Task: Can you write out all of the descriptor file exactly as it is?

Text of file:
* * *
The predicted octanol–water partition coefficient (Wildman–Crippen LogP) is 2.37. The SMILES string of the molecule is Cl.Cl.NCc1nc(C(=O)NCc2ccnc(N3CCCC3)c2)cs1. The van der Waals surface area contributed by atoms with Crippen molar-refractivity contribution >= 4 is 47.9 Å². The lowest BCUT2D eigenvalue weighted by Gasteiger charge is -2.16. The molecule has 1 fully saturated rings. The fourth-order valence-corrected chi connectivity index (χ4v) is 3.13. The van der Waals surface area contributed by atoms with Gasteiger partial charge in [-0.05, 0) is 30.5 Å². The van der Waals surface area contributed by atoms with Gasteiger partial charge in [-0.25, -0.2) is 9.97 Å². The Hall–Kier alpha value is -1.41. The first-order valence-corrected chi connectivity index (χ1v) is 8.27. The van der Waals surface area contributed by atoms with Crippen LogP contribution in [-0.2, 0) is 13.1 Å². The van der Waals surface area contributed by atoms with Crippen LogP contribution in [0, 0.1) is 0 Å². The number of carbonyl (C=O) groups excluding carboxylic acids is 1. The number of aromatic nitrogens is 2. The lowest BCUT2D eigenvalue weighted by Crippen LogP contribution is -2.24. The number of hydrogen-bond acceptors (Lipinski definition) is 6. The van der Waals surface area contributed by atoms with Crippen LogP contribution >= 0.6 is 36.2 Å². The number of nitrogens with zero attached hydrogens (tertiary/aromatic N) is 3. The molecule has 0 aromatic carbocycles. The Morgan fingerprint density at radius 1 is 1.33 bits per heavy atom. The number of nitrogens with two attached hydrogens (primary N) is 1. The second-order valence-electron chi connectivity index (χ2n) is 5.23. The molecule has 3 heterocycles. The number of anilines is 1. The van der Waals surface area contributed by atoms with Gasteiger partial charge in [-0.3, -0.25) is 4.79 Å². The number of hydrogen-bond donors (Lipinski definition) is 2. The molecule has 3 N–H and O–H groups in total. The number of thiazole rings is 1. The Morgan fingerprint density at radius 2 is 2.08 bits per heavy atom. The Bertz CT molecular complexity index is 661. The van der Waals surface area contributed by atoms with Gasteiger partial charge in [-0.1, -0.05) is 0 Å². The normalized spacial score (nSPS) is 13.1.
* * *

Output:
The predicted octanol–water partition coefficient (Wildman–Crippen LogP) is 2.37. The SMILES string of the molecule is Cl.Cl.NCc1nc(C(=O)NCc2ccnc(N3CCCC3)c2)cs1. The van der Waals surface area contributed by atoms with Crippen molar-refractivity contribution >= 4 is 47.9 Å². The lowest BCUT2D eigenvalue weighted by Gasteiger charge is -2.16. The molecule has 1 fully saturated rings. The fourth-order valence-corrected chi connectivity index (χ4v) is 3.13. The van der Waals surface area contributed by atoms with Gasteiger partial charge in [-0.05, 0) is 30.5 Å². The van der Waals surface area contributed by atoms with Gasteiger partial charge in [-0.25, -0.2) is 9.97 Å². The Hall–Kier alpha value is -1.41. The first-order valence-corrected chi connectivity index (χ1v) is 8.27. The van der Waals surface area contributed by atoms with Crippen LogP contribution in [-0.2, 0) is 13.1 Å². The van der Waals surface area contributed by atoms with Crippen LogP contribution in [0, 0.1) is 0 Å². The number of carbonyl (C=O) groups excluding carboxylic acids is 1. The number of aromatic nitrogens is 2. The lowest BCUT2D eigenvalue weighted by Crippen LogP contribution is -2.24. The number of hydrogen-bond acceptors (Lipinski definition) is 6. The van der Waals surface area contributed by atoms with Crippen LogP contribution >= 0.6 is 36.2 Å². The number of nitrogens with zero attached hydrogens (tertiary/aromatic N) is 3. The molecule has 0 aromatic carbocycles. The Morgan fingerprint density at radius 1 is 1.33 bits per heavy atom. The number of nitrogens with two attached hydrogens (primary N) is 1. The second-order valence-electron chi connectivity index (χ2n) is 5.23. The molecule has 3 heterocycles. The number of anilines is 1. The van der Waals surface area contributed by atoms with Gasteiger partial charge in [-0.3, -0.25) is 4.79 Å². The number of hydrogen-bond donors (Lipinski definition) is 2. The molecule has 3 N–H and O–H groups in total. The number of thiazole rings is 1. The Morgan fingerprint density at radius 2 is 2.08 bits per heavy atom. The Bertz CT molecular complexity index is 661. The van der Waals surface area contributed by atoms with Gasteiger partial charge in [-0.1, -0.05) is 0 Å². The normalized spacial score (nSPS) is 13.1.